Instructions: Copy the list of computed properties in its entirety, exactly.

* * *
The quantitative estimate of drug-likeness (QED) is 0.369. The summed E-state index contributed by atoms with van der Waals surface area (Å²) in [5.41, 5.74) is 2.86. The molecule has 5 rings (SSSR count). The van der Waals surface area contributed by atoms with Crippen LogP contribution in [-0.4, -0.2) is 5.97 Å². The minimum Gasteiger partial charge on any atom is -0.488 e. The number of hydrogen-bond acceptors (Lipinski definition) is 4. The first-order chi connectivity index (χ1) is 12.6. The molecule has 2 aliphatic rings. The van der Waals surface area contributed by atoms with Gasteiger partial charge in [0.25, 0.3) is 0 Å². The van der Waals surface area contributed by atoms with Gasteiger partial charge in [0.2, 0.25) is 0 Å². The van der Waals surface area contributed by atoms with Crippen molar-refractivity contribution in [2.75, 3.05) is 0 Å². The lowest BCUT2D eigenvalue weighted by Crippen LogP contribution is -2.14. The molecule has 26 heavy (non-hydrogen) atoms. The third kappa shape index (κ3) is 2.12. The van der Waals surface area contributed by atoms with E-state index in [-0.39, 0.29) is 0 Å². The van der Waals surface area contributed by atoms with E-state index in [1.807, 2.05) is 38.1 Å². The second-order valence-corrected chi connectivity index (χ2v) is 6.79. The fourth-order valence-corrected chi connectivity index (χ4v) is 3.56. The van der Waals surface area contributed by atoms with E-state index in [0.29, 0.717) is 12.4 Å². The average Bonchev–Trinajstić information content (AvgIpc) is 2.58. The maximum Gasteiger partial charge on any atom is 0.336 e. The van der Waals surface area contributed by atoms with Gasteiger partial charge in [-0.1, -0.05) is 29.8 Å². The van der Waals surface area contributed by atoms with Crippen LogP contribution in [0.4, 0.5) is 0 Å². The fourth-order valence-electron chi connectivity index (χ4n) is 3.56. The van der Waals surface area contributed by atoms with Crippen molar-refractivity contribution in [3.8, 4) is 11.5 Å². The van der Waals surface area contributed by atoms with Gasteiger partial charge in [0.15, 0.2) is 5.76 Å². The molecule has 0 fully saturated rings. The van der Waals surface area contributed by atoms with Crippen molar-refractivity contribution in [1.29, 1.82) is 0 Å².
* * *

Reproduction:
The quantitative estimate of drug-likeness (QED) is 0.369. The summed E-state index contributed by atoms with van der Waals surface area (Å²) in [5.41, 5.74) is 2.86. The molecule has 5 rings (SSSR count). The van der Waals surface area contributed by atoms with Crippen LogP contribution in [-0.4, -0.2) is 5.97 Å². The minimum Gasteiger partial charge on any atom is -0.488 e. The number of hydrogen-bond acceptors (Lipinski definition) is 4. The first-order chi connectivity index (χ1) is 12.6. The molecule has 2 aliphatic rings. The van der Waals surface area contributed by atoms with Gasteiger partial charge in [0.25, 0.3) is 0 Å². The van der Waals surface area contributed by atoms with Gasteiger partial charge in [0.2, 0.25) is 0 Å². The van der Waals surface area contributed by atoms with Crippen molar-refractivity contribution in [2.75, 3.05) is 0 Å². The lowest BCUT2D eigenvalue weighted by Crippen LogP contribution is -2.14. The molecule has 26 heavy (non-hydrogen) atoms. The third kappa shape index (κ3) is 2.12. The van der Waals surface area contributed by atoms with E-state index in [-0.39, 0.29) is 0 Å². The van der Waals surface area contributed by atoms with E-state index in [1.807, 2.05) is 38.1 Å². The second-order valence-corrected chi connectivity index (χ2v) is 6.79. The fourth-order valence-corrected chi connectivity index (χ4v) is 3.56. The van der Waals surface area contributed by atoms with E-state index in [0.29, 0.717) is 12.4 Å². The average Bonchev–Trinajstić information content (AvgIpc) is 2.58. The maximum Gasteiger partial charge on any atom is 0.336 e. The van der Waals surface area contributed by atoms with Gasteiger partial charge in [-0.1, -0.05) is 29.8 Å². The van der Waals surface area contributed by atoms with Crippen LogP contribution in [0.4, 0.5) is 0 Å². The fourth-order valence-electron chi connectivity index (χ4n) is 3.56. The van der Waals surface area contributed by atoms with Crippen molar-refractivity contribution in [3.8, 4) is 11.5 Å². The van der Waals surface area contributed by atoms with Gasteiger partial charge in [0.15, 0.2) is 5.76 Å². The molecule has 0 fully saturated rings. The van der Waals surface area contributed by atoms with Crippen molar-refractivity contribution in [1.29, 1.82) is 0 Å².